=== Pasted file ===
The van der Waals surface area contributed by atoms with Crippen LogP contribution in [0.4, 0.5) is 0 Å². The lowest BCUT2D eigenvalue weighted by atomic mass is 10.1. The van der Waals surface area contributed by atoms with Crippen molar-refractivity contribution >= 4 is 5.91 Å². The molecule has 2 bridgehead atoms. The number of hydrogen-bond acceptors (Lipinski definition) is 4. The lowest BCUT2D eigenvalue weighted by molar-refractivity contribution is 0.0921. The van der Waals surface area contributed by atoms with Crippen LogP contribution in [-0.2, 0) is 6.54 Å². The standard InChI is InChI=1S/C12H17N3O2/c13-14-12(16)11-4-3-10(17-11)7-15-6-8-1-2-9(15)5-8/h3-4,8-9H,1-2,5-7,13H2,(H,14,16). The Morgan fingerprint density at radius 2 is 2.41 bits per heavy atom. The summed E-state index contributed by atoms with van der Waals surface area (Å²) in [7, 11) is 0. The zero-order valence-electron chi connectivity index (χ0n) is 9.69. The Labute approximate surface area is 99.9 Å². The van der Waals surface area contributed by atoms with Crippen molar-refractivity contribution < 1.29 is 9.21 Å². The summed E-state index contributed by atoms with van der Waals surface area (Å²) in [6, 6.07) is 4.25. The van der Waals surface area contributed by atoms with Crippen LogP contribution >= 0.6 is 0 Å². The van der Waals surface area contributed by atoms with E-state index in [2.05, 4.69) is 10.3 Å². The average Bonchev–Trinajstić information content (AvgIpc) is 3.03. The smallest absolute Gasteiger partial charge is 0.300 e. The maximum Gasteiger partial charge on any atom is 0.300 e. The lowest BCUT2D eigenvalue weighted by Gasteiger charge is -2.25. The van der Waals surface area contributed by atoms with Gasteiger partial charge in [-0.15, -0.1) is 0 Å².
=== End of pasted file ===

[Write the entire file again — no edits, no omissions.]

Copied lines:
The van der Waals surface area contributed by atoms with Crippen LogP contribution in [0.4, 0.5) is 0 Å². The lowest BCUT2D eigenvalue weighted by atomic mass is 10.1. The van der Waals surface area contributed by atoms with Crippen molar-refractivity contribution >= 4 is 5.91 Å². The molecule has 2 bridgehead atoms. The number of hydrogen-bond acceptors (Lipinski definition) is 4. The lowest BCUT2D eigenvalue weighted by molar-refractivity contribution is 0.0921. The van der Waals surface area contributed by atoms with Crippen LogP contribution in [-0.2, 0) is 6.54 Å². The standard InChI is InChI=1S/C12H17N3O2/c13-14-12(16)11-4-3-10(17-11)7-15-6-8-1-2-9(15)5-8/h3-4,8-9H,1-2,5-7,13H2,(H,14,16). The Morgan fingerprint density at radius 2 is 2.41 bits per heavy atom. The summed E-state index contributed by atoms with van der Waals surface area (Å²) in [7, 11) is 0. The zero-order valence-electron chi connectivity index (χ0n) is 9.69. The Labute approximate surface area is 99.9 Å². The van der Waals surface area contributed by atoms with Crippen molar-refractivity contribution < 1.29 is 9.21 Å². The summed E-state index contributed by atoms with van der Waals surface area (Å²) in [6, 6.07) is 4.25. The van der Waals surface area contributed by atoms with Crippen LogP contribution >= 0.6 is 0 Å². The van der Waals surface area contributed by atoms with E-state index in [2.05, 4.69) is 10.3 Å². The average Bonchev–Trinajstić information content (AvgIpc) is 3.03. The smallest absolute Gasteiger partial charge is 0.300 e. The maximum Gasteiger partial charge on any atom is 0.300 e. The lowest BCUT2D eigenvalue weighted by Gasteiger charge is -2.25. The van der Waals surface area contributed by atoms with Gasteiger partial charge in [-0.15, -0.1) is 0 Å².